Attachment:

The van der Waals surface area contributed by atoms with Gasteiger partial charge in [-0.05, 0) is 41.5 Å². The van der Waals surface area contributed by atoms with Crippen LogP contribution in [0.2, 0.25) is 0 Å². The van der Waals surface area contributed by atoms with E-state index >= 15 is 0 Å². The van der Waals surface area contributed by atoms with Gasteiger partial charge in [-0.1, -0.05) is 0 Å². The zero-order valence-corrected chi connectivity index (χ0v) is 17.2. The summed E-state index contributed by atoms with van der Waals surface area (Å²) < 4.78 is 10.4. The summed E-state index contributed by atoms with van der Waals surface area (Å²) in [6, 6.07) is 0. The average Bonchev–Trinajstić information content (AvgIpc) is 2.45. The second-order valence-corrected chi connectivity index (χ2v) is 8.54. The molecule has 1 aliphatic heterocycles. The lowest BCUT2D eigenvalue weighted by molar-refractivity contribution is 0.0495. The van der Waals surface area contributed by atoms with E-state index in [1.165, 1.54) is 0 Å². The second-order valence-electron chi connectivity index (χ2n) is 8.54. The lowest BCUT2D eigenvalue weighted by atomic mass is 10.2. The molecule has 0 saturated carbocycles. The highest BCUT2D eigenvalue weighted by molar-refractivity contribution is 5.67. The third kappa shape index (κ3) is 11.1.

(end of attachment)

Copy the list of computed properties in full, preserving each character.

The van der Waals surface area contributed by atoms with Gasteiger partial charge in [-0.05, 0) is 41.5 Å². The van der Waals surface area contributed by atoms with Crippen LogP contribution in [0.2, 0.25) is 0 Å². The van der Waals surface area contributed by atoms with E-state index >= 15 is 0 Å². The van der Waals surface area contributed by atoms with Gasteiger partial charge in [-0.1, -0.05) is 0 Å². The zero-order valence-corrected chi connectivity index (χ0v) is 17.2. The summed E-state index contributed by atoms with van der Waals surface area (Å²) < 4.78 is 10.4. The summed E-state index contributed by atoms with van der Waals surface area (Å²) in [6, 6.07) is 0. The average Bonchev–Trinajstić information content (AvgIpc) is 2.45. The second-order valence-corrected chi connectivity index (χ2v) is 8.54. The molecule has 1 aliphatic heterocycles. The lowest BCUT2D eigenvalue weighted by molar-refractivity contribution is 0.0495. The van der Waals surface area contributed by atoms with E-state index in [1.165, 1.54) is 0 Å². The second-order valence-electron chi connectivity index (χ2n) is 8.54. The lowest BCUT2D eigenvalue weighted by atomic mass is 10.2. The molecule has 0 saturated carbocycles. The highest BCUT2D eigenvalue weighted by molar-refractivity contribution is 5.67. The third kappa shape index (κ3) is 11.1.